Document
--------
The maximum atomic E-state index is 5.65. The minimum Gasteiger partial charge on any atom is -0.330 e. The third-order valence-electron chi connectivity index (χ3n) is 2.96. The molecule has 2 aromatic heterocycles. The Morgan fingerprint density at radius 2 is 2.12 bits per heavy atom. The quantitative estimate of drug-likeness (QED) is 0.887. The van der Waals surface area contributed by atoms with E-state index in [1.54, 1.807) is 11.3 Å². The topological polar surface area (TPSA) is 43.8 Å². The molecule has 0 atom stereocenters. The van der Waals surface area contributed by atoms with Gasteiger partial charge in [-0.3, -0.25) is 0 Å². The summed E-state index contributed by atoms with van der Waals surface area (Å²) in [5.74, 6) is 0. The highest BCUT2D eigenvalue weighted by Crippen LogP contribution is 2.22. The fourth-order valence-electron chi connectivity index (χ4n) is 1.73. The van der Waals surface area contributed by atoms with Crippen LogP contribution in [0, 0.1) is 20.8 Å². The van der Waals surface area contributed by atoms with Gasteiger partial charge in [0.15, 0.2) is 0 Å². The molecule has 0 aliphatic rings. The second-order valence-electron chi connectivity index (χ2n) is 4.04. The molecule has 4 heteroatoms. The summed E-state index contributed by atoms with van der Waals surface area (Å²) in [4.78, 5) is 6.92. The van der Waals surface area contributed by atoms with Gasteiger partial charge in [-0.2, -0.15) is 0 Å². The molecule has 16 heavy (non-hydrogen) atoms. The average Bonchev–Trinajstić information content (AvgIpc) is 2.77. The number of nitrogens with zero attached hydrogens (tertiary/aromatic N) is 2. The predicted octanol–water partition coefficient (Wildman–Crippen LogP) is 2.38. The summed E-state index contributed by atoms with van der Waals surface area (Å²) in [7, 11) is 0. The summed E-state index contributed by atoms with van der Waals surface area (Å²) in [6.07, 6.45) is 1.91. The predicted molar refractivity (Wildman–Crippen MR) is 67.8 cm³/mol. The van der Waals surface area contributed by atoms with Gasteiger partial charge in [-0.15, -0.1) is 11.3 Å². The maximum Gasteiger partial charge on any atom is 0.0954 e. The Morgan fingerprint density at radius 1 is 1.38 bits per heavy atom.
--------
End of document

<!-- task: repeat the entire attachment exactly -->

The maximum atomic E-state index is 5.65. The minimum Gasteiger partial charge on any atom is -0.330 e. The third-order valence-electron chi connectivity index (χ3n) is 2.96. The molecule has 2 aromatic heterocycles. The Morgan fingerprint density at radius 2 is 2.12 bits per heavy atom. The quantitative estimate of drug-likeness (QED) is 0.887. The van der Waals surface area contributed by atoms with E-state index in [1.54, 1.807) is 11.3 Å². The topological polar surface area (TPSA) is 43.8 Å². The molecule has 0 atom stereocenters. The van der Waals surface area contributed by atoms with Gasteiger partial charge in [-0.3, -0.25) is 0 Å². The summed E-state index contributed by atoms with van der Waals surface area (Å²) in [5.74, 6) is 0. The highest BCUT2D eigenvalue weighted by Crippen LogP contribution is 2.22. The fourth-order valence-electron chi connectivity index (χ4n) is 1.73. The van der Waals surface area contributed by atoms with Crippen LogP contribution in [0, 0.1) is 20.8 Å². The van der Waals surface area contributed by atoms with Gasteiger partial charge in [0.15, 0.2) is 0 Å². The molecule has 0 aliphatic rings. The second-order valence-electron chi connectivity index (χ2n) is 4.04. The molecule has 4 heteroatoms. The summed E-state index contributed by atoms with van der Waals surface area (Å²) in [4.78, 5) is 6.92. The van der Waals surface area contributed by atoms with Gasteiger partial charge in [-0.2, -0.15) is 0 Å². The molecule has 16 heavy (non-hydrogen) atoms. The average Bonchev–Trinajstić information content (AvgIpc) is 2.77. The number of nitrogens with zero attached hydrogens (tertiary/aromatic N) is 2. The predicted octanol–water partition coefficient (Wildman–Crippen LogP) is 2.38. The summed E-state index contributed by atoms with van der Waals surface area (Å²) in [7, 11) is 0. The summed E-state index contributed by atoms with van der Waals surface area (Å²) in [6.07, 6.45) is 1.91. The predicted molar refractivity (Wildman–Crippen MR) is 67.8 cm³/mol. The van der Waals surface area contributed by atoms with Gasteiger partial charge in [-0.15, -0.1) is 11.3 Å². The maximum Gasteiger partial charge on any atom is 0.0954 e. The Morgan fingerprint density at radius 1 is 1.38 bits per heavy atom.